I got diphthongs out the gazoo!
Dennis R. Preston
preston at PILOT.MSU.EDU
Sun Sep 22 12:23:42 UTC 2002
Assuming you are not counting the phoney [ij], [ej], [uw], and [ow],
I know of your [ay], [aw], [Oj], and (perhaps) [Iw] (if you really do
say "Tuesday" and "news" that way). I can't find your fifth.
But you must suspect that my losses of [aj] ("night" is nearly
homophonous with "not") and [Oj] ("oil" is nearly homophonous with
"all") have somehow reduced my diphthongal inventory, while, in fact,
my number so far outstrips yours as to leave you panting on the
tundra you call home:
[aj] as in bait
[ej] as in beat
[i@] as in bit (@ = schwa)
[e@] as in bet
[aej] as in bat
[aew] as in bout
[aw] as bought
This without referring to the fact that with drawling any monophthong
can be made a diphthong and the above diphthongs can all be made
Stick with low front vowel raising. You out of your league when it
comes to thonging.
>Naah. I've got five diphthongs to your three.
>> Nonsense; you've conflated the vowels of "hoarse" and "horse" and
>> haven't distinguished /w/ from /hw/ for decades or more. Moral
>> superiority in phoneme-counting and/or partial neutralization is only
>> a figment of the self-important Michigan esteem for its own deficient
>> >----- Original Message -----
>> >From: "Dennis R. Preston"
>> >> Definitely not an archiphoneme (though it warms my heart to see the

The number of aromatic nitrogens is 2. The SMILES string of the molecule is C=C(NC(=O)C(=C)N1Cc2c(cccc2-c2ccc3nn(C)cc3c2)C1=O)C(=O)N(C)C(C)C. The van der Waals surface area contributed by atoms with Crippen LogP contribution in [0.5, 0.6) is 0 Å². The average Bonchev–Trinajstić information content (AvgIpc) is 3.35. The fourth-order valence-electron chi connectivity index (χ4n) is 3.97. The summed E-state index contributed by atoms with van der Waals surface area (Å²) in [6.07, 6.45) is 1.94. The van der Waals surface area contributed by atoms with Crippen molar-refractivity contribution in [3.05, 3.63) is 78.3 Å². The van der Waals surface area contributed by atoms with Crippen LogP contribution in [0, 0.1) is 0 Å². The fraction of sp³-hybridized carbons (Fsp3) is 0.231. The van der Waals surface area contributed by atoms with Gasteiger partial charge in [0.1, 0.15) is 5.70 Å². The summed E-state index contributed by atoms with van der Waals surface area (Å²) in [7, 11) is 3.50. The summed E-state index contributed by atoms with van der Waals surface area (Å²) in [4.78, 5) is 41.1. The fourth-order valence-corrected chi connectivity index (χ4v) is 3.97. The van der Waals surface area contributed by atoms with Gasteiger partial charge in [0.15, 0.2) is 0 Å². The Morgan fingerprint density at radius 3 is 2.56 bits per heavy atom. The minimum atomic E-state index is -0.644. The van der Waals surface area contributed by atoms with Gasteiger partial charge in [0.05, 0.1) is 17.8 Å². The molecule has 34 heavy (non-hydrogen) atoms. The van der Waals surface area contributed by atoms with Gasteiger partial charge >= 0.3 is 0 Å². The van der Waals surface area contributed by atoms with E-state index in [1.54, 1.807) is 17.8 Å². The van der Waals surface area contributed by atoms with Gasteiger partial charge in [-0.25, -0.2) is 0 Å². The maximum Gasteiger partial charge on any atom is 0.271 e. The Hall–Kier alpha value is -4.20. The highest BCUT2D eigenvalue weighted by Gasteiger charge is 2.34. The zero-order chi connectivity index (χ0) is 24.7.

>> >> word early on Saturday morning). Not all neutralization is
>> >> archiphonemic. In this case the merger of /O/ and /a/ (as in most
>> >> western US dialects, Eastern New England and a growing band across
>> >> the Midland) does not result in an archiphoneme; it simply results in
>> >> phoneme loss. I have one more phoneme than such speakers (and clearly
>> >> a great deal of moral superiority by possessing it).
>> >One more phoneme! What moral superiority! I guess since my SE Mich
>> >has phonemicized Canadian Raising before /d/, /nd/, and in open
>> >and I don't have the /O/ /a/ merger, your moral superiority is trumped.
>> >Don't mess with native Michiganders.
>> Dennis R. Preston
>> Professor of Linguistics
>> Department of Linguistics and Languages
>> 740 Wells Hall A
>> Michigan State University
>> East Lansing, MI 48824-1027 USA
>> Office - (517) 353-0740
>> Fax - (517) 432-2736
Dennis R. Preston
Professor of Linguistics
Department of Linguistics and Languages
740 Wells Hall A
Michigan State University
East Lansing, MI 48824-1027 USA
Office - (517) 353-0740
Fax - (517) 432-2736
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